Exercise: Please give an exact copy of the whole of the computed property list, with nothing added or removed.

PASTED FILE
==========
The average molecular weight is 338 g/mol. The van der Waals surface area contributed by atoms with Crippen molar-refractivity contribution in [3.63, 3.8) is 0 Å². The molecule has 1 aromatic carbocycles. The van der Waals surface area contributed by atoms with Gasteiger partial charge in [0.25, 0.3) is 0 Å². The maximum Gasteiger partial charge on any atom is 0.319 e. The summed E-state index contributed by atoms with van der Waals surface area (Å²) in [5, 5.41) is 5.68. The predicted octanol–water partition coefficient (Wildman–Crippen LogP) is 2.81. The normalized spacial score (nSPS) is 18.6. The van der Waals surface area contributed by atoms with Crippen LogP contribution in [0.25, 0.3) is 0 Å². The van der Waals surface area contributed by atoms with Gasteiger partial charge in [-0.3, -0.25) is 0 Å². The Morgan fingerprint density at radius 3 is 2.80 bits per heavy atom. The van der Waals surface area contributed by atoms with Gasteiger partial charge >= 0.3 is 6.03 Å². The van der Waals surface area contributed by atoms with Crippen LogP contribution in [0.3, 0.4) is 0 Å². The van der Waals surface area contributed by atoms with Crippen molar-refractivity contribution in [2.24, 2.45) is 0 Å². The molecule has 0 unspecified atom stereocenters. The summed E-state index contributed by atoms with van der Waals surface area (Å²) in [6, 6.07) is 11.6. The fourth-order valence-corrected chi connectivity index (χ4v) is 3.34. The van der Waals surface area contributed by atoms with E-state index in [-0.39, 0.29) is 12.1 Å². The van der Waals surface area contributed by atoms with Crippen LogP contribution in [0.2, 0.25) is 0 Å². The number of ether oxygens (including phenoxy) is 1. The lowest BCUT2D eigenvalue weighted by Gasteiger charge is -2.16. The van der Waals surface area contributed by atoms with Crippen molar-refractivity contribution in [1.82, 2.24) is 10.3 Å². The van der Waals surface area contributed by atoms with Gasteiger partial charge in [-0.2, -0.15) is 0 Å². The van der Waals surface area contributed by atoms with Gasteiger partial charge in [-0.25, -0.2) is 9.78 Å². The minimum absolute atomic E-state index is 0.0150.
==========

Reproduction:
The average molecular weight is 338 g/mol. The van der Waals surface area contributed by atoms with Crippen molar-refractivity contribution in [3.63, 3.8) is 0 Å². The molecule has 1 aromatic carbocycles. The van der Waals surface area contributed by atoms with Gasteiger partial charge in [0.25, 0.3) is 0 Å². The maximum Gasteiger partial charge on any atom is 0.319 e. The summed E-state index contributed by atoms with van der Waals surface area (Å²) in [5, 5.41) is 5.68. The predicted octanol–water partition coefficient (Wildman–Crippen LogP) is 2.81. The normalized spacial score (nSPS) is 18.6. The van der Waals surface area contributed by atoms with Crippen LogP contribution in [0.25, 0.3) is 0 Å². The van der Waals surface area contributed by atoms with Gasteiger partial charge in [-0.3, -0.25) is 0 Å². The Morgan fingerprint density at radius 3 is 2.80 bits per heavy atom. The van der Waals surface area contributed by atoms with Gasteiger partial charge >= 0.3 is 6.03 Å². The van der Waals surface area contributed by atoms with Crippen LogP contribution in [0.3, 0.4) is 0 Å². The van der Waals surface area contributed by atoms with Crippen molar-refractivity contribution in [2.24, 2.45) is 0 Å². The molecule has 0 unspecified atom stereocenters. The summed E-state index contributed by atoms with van der Waals surface area (Å²) in [6, 6.07) is 11.6. The fourth-order valence-corrected chi connectivity index (χ4v) is 3.34. The van der Waals surface area contributed by atoms with E-state index in [-0.39, 0.29) is 12.1 Å². The van der Waals surface area contributed by atoms with Crippen LogP contribution in [0.2, 0.25) is 0 Å². The number of ether oxygens (including phenoxy) is 1. The lowest BCUT2D eigenvalue weighted by Gasteiger charge is -2.16. The van der Waals surface area contributed by atoms with Crippen molar-refractivity contribution in [1.82, 2.24) is 10.3 Å². The van der Waals surface area contributed by atoms with Gasteiger partial charge in [-0.2, -0.15) is 0 Å². The van der Waals surface area contributed by atoms with Gasteiger partial charge in [-0.25, -0.2) is 9.78 Å². The minimum absolute atomic E-state index is 0.0150.